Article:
What can I do to help?
- Oil companies need to be told to stop fighting transparency. The SEC needs to be told to follow the law passed by Congress and not cave in to industry pressure.
- Stay tuned to www.one.org for ways to get involved. You can also go to www.oxfamamerica.org/transparency to learn about how to get engaged and www.pwypusa.org to learn more about the coalition and the issues.
What companies are covered?
- All oil, gas and mining companies listed on US stock exchanges who make payments to governments to development oil, gas and mineral deposits.
- This will cover a large number of the world’s largest internationally operating oil and gas companies, and eight of the world’s ten largest mining companies.
What are companies required to report?
- Covered companies will have to report : taxes, royalties, fees (including license fees), production entitlements, and bonuses for each project and for each government to which they make payments.
How will information be communicated to the public?
- The public will be able to access this information for free from the SEC website (www.sec.gov).
- Organizations such as Oxfam will work with their local partners in resource-rich countries to make sure that this information gets into the hands of the people who need it the most. The front-line communities and activist groups trying to hold their governments accountable for spending oil and mineral wealth.
Will the US be alone or is this law starting a transparency revolution?
- The US is taking leadership as President Obama said at the UN after the law passed, but it is not alone.
- The European Commission introduced legislation in October 2011 to require all EU-listed and large EU-based extractive and timber companies to publicly disclose their tax and revenue payments to governments worldwide. The proposed legislation mirrors the reporting requirements included in the Cardin-Lugar provision and may be finalized by the end of 2012.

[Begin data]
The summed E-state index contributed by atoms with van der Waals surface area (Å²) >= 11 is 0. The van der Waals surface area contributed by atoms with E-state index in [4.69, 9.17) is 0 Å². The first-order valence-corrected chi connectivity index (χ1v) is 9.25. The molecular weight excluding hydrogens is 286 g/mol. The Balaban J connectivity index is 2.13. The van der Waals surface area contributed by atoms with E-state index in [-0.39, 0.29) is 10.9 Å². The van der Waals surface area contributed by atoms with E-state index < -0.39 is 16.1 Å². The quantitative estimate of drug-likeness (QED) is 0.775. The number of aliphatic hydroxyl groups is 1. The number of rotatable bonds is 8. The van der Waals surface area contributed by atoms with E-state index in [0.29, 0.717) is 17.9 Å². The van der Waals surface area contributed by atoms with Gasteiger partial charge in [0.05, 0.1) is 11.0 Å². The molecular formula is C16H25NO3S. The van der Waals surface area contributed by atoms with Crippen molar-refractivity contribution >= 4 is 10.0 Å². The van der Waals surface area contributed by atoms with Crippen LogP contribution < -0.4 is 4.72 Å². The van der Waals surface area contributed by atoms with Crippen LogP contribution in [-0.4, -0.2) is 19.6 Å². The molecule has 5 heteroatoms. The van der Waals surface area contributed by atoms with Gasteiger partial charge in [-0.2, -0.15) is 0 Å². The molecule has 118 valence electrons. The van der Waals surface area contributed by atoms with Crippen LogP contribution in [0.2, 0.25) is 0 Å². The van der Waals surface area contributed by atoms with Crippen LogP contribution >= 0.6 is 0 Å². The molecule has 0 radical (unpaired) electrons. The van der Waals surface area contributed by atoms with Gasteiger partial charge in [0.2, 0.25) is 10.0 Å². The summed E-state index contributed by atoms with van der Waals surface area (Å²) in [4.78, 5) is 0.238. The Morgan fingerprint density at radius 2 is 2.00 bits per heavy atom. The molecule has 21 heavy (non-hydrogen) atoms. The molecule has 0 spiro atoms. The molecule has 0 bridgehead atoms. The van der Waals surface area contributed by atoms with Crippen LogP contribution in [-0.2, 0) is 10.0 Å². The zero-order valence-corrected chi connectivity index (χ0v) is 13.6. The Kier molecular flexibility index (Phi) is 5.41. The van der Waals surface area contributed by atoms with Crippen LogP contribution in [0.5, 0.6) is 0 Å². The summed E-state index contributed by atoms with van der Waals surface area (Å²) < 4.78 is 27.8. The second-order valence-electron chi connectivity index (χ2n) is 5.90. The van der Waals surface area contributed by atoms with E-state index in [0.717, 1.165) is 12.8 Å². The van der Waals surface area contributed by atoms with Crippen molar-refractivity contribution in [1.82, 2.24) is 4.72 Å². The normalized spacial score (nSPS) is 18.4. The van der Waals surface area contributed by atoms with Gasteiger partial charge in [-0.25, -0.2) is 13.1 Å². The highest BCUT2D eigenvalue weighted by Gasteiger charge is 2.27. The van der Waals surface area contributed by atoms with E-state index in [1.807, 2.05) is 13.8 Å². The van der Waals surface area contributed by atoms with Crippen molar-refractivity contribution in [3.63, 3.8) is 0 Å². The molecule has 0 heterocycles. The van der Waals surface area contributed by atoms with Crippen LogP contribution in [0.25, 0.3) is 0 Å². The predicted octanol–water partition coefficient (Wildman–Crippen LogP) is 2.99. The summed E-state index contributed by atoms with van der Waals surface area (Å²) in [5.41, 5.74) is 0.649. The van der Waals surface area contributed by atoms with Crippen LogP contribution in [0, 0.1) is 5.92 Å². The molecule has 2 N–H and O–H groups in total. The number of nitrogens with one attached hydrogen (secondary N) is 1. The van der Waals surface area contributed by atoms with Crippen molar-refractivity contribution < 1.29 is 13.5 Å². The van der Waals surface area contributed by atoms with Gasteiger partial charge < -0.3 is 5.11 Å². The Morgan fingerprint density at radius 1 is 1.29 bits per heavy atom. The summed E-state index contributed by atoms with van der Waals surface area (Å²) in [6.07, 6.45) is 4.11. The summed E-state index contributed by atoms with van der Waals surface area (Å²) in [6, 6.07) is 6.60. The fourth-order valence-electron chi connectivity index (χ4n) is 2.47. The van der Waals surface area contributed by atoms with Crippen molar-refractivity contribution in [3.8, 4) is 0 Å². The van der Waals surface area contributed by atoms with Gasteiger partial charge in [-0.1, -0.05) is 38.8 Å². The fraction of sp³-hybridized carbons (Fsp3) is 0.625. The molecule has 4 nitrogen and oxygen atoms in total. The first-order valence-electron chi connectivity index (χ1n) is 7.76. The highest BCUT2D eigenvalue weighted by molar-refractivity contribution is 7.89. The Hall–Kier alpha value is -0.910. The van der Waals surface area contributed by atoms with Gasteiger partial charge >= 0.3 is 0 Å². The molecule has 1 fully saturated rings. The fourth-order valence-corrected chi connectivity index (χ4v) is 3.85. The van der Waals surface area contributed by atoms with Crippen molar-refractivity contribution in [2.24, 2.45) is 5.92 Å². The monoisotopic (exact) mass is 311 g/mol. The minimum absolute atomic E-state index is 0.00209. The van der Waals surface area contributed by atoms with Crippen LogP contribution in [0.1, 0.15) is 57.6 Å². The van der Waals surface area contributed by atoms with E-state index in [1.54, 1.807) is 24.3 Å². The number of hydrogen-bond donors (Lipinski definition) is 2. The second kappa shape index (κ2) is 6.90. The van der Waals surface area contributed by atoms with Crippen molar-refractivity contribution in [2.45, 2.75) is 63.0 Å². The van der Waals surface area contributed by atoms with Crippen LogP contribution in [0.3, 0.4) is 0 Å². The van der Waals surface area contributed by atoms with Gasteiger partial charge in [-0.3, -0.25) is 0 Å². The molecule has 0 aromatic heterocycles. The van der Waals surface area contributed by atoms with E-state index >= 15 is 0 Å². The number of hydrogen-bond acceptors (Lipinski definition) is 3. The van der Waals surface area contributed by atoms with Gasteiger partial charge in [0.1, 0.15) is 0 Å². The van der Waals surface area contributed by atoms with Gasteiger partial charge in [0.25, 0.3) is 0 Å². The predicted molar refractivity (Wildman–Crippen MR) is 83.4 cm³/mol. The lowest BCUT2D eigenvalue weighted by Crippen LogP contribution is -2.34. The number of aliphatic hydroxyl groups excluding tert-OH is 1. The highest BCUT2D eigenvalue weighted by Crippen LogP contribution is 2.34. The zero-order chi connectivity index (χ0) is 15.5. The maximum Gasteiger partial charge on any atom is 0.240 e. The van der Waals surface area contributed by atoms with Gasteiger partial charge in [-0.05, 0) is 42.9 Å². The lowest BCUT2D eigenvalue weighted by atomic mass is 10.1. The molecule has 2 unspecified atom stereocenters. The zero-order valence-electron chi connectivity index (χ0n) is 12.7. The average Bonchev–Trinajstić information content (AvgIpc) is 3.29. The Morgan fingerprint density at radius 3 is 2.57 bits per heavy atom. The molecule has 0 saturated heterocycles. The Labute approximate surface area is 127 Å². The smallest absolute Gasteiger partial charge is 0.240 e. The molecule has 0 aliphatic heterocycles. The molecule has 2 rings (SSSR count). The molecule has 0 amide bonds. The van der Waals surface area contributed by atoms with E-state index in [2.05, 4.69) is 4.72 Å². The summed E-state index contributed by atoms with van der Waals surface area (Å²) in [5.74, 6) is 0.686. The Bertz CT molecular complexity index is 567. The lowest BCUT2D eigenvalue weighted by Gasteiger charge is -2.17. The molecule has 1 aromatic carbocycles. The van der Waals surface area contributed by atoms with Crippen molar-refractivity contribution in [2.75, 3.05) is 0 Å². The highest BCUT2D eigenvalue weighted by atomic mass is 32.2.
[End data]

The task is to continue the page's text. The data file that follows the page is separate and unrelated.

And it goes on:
- Publish What You Pay campaigns for disclosure laws are underway in the EU, Australia, Canada and a number of other important markets for the extractive industries.
Who are notable supporters of this type of disclosure?
- The G8 recently endorsed mandatory reporting in the extractive industries as a complement to the Extractive Industries Transparency Initiative (EITI) in its G8 Declaration released at the conclusion of the G8 Summit in Deauville, France on May 27, 2011.
- Newmont Mining, the second largest gold mining company in the world, based in the U.S., endorsed the primary legislation from which Cardin-Lugar originated.
- Investors with assets under management of over US$ 1.2 trillion have written to the SEC in support of the U.S. law. They know this information will help them make good investment decisions.
Is this a new trend?
- The Cardin-Lugar provision follows on a trend of voluntary disclosure and mandatory disclosure measures, promoting a global minimum standard that espouses best practice:
- Industry payment disclosure policies. Newmont Mining Company (US), Statoil (Norway), Talisman Energy (Canada), and Anglo Gold Ashanti (South Africa) publicly disclose payments on a country-by-country basis for all countries of operation, showing that this is possible and has not competitively harmed these companies.
- Policies of public international financial institutions. The International Monetary Fund (IMF) considers revenue payment and contract transparency in the extractive industries a best practice. The World Bank’s requires companies receiving financing for oil, gas and mining projects to disclose their payments to and contracts with governments.
- Extractive Industries Transparency Initiative (EITI). Since its founding in 2002, the EITI has grown to include 35 participating countries, and demonstrates both the demand for increased transparency, and the capacity and willingness of companies and governments to disclose payments and receipts.
This fact sheet was provided by Publish What You Pay.